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What’s the history behind vanilla? Where does it come from?

We unveil the secrets of vanilla for all you gourmets!

The history behind this wondrous black pod

“Vanilla” comes from the Spanish word “vainilla” which means “pod”. It initially came from Central America, and more precisely from an area reaching from Mexico, to Guatemala including Belize and Honduras. It is said that the Aztecs used it to sweeten the bitterness of chocolate. The Totonac people, inhabitants of the coastal regions of the Gulf of Mexico, controlled the monopoly of vanilla production until the 19th century.

In 1850 Edmond Albius, a slave from La Reunion, discovered how to pollinate the flower manually. To thank him for this wonderful discovery he was set free. Once free he took the name Albius referring to the white colour (alba) of the vanilla orchid.

Its production is carried out solely by hand and requires great patience, care and dedication. Indeed, the harvesting, maturing and sorting are done entirely by hand and demand great skill, patience and devotion. The pods are first scalded, sweated, dried in the sun for two weeks, flattened by hand, then dried in the dark for 8 months in crates and then sorted.

The aromas of vanilla come from vanillin, a phenolic aldehyde present in the form of white crystals. The higher the vanillin content the stronger the scents and flavours of the pod will be.

How to choose your vanilla?

Vanilla pods should be oily, plump and fleshy, and black or dark brown. If a pod is dry it will have lost some of its aroma, its scent and flavour. However, if it has been correctly matured, its aromatic profile will be truly outstanding. A good quality pod takes 6 to 12 months to prepare and is then matured for at least 90 days.

The size of the pod is not that important, what really counts is that the vanilla bean is harvested when fully ripe. The origin of the vanilla must be clearly identifiable on the label.

The criteria for determining the quality of vanilla include its fragrance and length, whether it is supple and soft to the touch, and if there are any visible defects (split, not split, traces of mold), its colour (black, brown or red) and glazing, its moisture content (oily, dry) and the level of vanillin.

You can also choose vanilla depending on what you are going to use it for. Each vanilla has its very own specificities and aromatic footprint.

Where do the different vanillas come from?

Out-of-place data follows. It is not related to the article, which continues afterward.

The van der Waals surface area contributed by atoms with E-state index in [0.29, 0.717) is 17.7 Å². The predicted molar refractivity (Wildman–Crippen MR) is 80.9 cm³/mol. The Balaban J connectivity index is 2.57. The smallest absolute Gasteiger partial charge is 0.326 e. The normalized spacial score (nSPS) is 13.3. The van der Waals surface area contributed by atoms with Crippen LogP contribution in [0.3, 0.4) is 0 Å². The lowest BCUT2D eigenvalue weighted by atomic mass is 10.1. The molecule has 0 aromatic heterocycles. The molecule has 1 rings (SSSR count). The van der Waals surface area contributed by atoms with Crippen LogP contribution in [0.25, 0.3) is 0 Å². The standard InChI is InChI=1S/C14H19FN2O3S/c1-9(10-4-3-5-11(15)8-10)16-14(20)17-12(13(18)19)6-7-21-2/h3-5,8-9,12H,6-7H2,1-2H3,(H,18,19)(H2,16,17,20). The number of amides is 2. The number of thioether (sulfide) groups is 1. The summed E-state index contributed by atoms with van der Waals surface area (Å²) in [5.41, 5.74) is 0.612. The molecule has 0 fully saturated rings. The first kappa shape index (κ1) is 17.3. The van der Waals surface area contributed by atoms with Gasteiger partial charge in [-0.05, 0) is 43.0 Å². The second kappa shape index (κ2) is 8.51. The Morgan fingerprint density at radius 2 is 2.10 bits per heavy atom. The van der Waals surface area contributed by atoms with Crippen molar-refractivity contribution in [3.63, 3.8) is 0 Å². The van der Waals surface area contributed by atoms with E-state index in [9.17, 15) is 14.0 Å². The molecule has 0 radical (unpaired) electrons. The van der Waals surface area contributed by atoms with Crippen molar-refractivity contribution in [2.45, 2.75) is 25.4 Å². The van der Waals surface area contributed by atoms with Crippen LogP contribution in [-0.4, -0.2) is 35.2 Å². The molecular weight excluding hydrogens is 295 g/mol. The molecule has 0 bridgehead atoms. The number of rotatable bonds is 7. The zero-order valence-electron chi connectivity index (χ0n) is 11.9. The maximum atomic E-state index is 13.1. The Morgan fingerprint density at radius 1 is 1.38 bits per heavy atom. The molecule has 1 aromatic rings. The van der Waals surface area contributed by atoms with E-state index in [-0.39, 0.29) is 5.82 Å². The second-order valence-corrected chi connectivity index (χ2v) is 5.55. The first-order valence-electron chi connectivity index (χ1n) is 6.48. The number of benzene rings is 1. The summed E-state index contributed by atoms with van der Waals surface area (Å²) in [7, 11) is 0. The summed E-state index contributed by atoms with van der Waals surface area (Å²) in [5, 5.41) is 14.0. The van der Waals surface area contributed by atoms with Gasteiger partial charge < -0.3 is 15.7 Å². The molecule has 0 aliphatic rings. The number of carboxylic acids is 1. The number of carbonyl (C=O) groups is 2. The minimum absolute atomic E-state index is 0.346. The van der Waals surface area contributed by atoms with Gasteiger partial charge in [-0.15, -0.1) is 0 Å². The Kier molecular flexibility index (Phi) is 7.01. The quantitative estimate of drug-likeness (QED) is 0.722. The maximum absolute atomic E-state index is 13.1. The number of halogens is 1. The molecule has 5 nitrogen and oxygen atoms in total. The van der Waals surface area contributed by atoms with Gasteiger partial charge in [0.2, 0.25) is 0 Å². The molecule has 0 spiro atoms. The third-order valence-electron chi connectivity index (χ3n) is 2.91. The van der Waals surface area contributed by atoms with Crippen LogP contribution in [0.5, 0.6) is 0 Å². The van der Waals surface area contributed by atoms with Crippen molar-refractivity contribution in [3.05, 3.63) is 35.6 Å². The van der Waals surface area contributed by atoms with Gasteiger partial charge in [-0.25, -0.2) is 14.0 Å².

Madagascan vanilla (Vanilla Planifolia ): was introduced by the Reunion planters to the island of Nossi-Bé in the 1880’s.  It is now mainly grown in the North-West of the island, in Ambanja, Sambava and Antalaha. It is picked before it ripens (at 7 months) due to the dehiscence of the bean (the pod splits open before fully ripened). It releases warm and fruity chocolatey notes and delicious scents of an old amber rum.

Papua New Guinea Vanilla  (Vanilla Planifolia): its production is very select with only a few tons produced each year. Its fresh and floral notes with hints of anise, are perfect with delicate fish, in cream sauces, but also in baking, home-made madeleines, French toast, cookies, white butter or in macarons.

Tahitian Vanilla (Vanilla tahitensis): was introduced to Tahiti in 1848 by Admiral Hemlin. Nowadays, it is grown primarily on the high islands of French Polynesia and the Leeward islands. Contrary to Madagascan vanilla, Tahitian vanilla is indehiscent, so the bean does not split open. It remains on the vine 3 months longer than Madagascan vanilla before it is picked. Its floral and buttery notes are delicious with honey, apricot jam, tarte Tatin and fish “en papillote”.

Mexican Vanilla (Vanilla Planifolia): is grown mainly in the state de Veracruz, the birthplace of vanilla, ever since the 12th century. It is perfect in baking. It has fruity and chocolatey flavours and releases notes of old amber rum. It is delicious in crème brûlée, pancake mixture, crème anglaise custard and will enchant home-made rice pudding.

La Reunion Vanilla (vanilla planifolia): Introduced to the island of la Reunion in 1819 by Captain Philibert and the botanist Perrotet. Rare and truly outstanding, it sometimes even looks frozen. The vanillin content is very high which means white crystals that look like ice form on the pod’s surface. It releases spicy notes and scents like an old aged Bourbon. Delicious with duck, sautéed shrimps and scallops.

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